Registered?

Discussion in 'VHDL' started by Ian, Jan 16, 2007.

  1. Ian

    Ian Guest

    Hi,

    I'm trying to simulate Error Corection Coding (Reed-Solomon)
    ip core with Xilinx Spartan FPGA as the target.
    Using ISE v8 as the interface.

    Xilinx Logicore has provided a Reed-Solomon Encoder.
    Going through the datasheet (DS251) page 2:

    "The core's synchronous input control signals
    (START, ND, BYPASS, CE) are not registered inside thecore.
    It is assumed these will be registered external to the core if
    required"

    What is the difference between a core with REGISTERED Input and
    one WITHOUT REGISTERED input?
    Does one have the advantage over the other?
    Would adding a Delay Flip-flop do?

    Thanks.
     
    Ian, Jan 16, 2007
    #1
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  2. Ian

    Joel Kolstad Guest

    "Ian" <> wrote in message
    news:...
    > "The core's synchronous input control signals
    > (START, ND, BYPASS, CE) are not registered inside thecore.
    > It is assumed these will be registered external to the core if
    > required"
    >
    > What is the difference between a core with REGISTERED Input and
    > one WITHOUT REGISTERED input?


    It means the control signals mentioned are coming out of a flip-flop that's
    clocked off the same clock that's running to the core.

    > Does one have the advantage over the other?


    Well, if you don't synchronize your control signals to the core's clock, you
    potentially end up with metastability problems (when you inadvertently
    violate the set-up and hold times of the core's internal flip-flops) and the
    core will just generate garabge data for you! Granted, for signals like
    BYPASS, CE, etc., it'll probably recover sooner or later, but the idea is
    that without synchronization there's no guarantee the thing works at all.

    The only disadvantages of the core registering the inputs itself would be
    that (1) it uses up additionally flip-flops and (2) it introduces another
    clock cycle of latency. In many cases this is a negligible difference, but
    since many people already have synchronous control signals running around
    anyway, Xilinx figures they'll go for the ever-so-slightly higher
    performance/lower gate count solution.

    > Would adding a Delay Flip-flop do?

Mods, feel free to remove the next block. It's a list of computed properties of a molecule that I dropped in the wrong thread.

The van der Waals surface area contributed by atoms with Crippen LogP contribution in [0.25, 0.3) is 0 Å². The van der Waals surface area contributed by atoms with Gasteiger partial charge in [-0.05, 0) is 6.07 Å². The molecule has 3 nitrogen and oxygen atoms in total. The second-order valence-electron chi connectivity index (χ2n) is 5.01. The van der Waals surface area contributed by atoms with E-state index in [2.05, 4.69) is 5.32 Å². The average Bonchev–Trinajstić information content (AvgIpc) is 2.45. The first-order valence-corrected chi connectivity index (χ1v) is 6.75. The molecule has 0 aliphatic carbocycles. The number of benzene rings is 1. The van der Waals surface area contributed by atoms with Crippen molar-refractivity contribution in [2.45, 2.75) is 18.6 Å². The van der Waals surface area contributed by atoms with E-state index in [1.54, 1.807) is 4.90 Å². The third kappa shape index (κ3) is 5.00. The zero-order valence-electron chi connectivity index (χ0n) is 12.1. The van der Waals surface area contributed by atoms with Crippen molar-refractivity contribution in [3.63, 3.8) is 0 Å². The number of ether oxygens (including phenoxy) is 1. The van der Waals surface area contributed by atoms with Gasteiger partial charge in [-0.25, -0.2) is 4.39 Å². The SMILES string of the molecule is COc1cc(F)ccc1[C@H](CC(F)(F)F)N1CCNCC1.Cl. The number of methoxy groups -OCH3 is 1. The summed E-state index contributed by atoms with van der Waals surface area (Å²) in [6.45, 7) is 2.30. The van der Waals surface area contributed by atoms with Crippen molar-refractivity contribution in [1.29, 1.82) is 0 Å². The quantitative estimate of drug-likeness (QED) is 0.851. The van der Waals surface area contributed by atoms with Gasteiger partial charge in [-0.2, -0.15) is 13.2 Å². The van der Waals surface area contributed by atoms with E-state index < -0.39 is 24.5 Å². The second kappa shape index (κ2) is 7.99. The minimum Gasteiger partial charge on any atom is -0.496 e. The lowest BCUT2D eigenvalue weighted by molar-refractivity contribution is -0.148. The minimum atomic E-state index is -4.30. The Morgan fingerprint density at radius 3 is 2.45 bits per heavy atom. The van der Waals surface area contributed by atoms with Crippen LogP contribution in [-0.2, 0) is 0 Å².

Just add a regular old flip-flop. Assuming the core came with a timing
    constrains file, place and route will automatically, uh... place and route
    the flip-flops such that the set-up and hold times are met on the control
    signals.

    ---Joel
     
    Joel Kolstad, Jan 16, 2007
    #2
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  3. Ian

    Ian Guest

    Thanks Joel

    Joel Kolstad wrote:
    > "Ian" <> wrote in message
    > news:...
    > > "The core's synchronous input control signals
    > > (START, ND, BYPASS, CE) are not registered inside thecore.
    > > It is assumed these will be registered external to the core if
    > > required"
    > >
    > > What is the difference between a core with REGISTERED Input and
    > > one WITHOUT REGISTERED input?

    >
    > It means the control signals mentioned are coming out of a flip-flop that's
    > clocked off the same clock that's running to the core.
    >
    > > Does one have the advantage over the other?

    >
    > Well, if you don't synchronize your control signals to the core's clock, you
    > potentially end up with metastability problems (when you inadvertently
    > violate the set-up and hold times of the core's internal flip-flops) and the
    > core will just generate garabge data for you! Granted, for signals like
    > BYPASS, CE, etc., it'll probably recover sooner or later, but the idea is
    > that without synchronization there's no guarantee the thing works at all.
    >
    > The only disadvantages of the core registering the inputs itself would be
    > that (1) it uses up additionally flip-flops and (2) it introduces another
    > clock cycle of latency. In many cases this is a negligible difference, but
    > since many people already have synchronous control signals running around
    > anyway, Xilinx figures they'll go for the ever-so-slightly higher
    > performance/lower gate count solution.
    >
    > > Would adding a Delay Flip-flop do?

    >
    > Just add a regular old flip-flop. Assuming the core came with a timing
    > constrains file, place and route will automatically, uh... place and route
    > the flip-flops such that the set-up and hold times are met on the control
    > signals.
    >
    > ---Joel
     
    Ian, Jan 17, 2007
    #3
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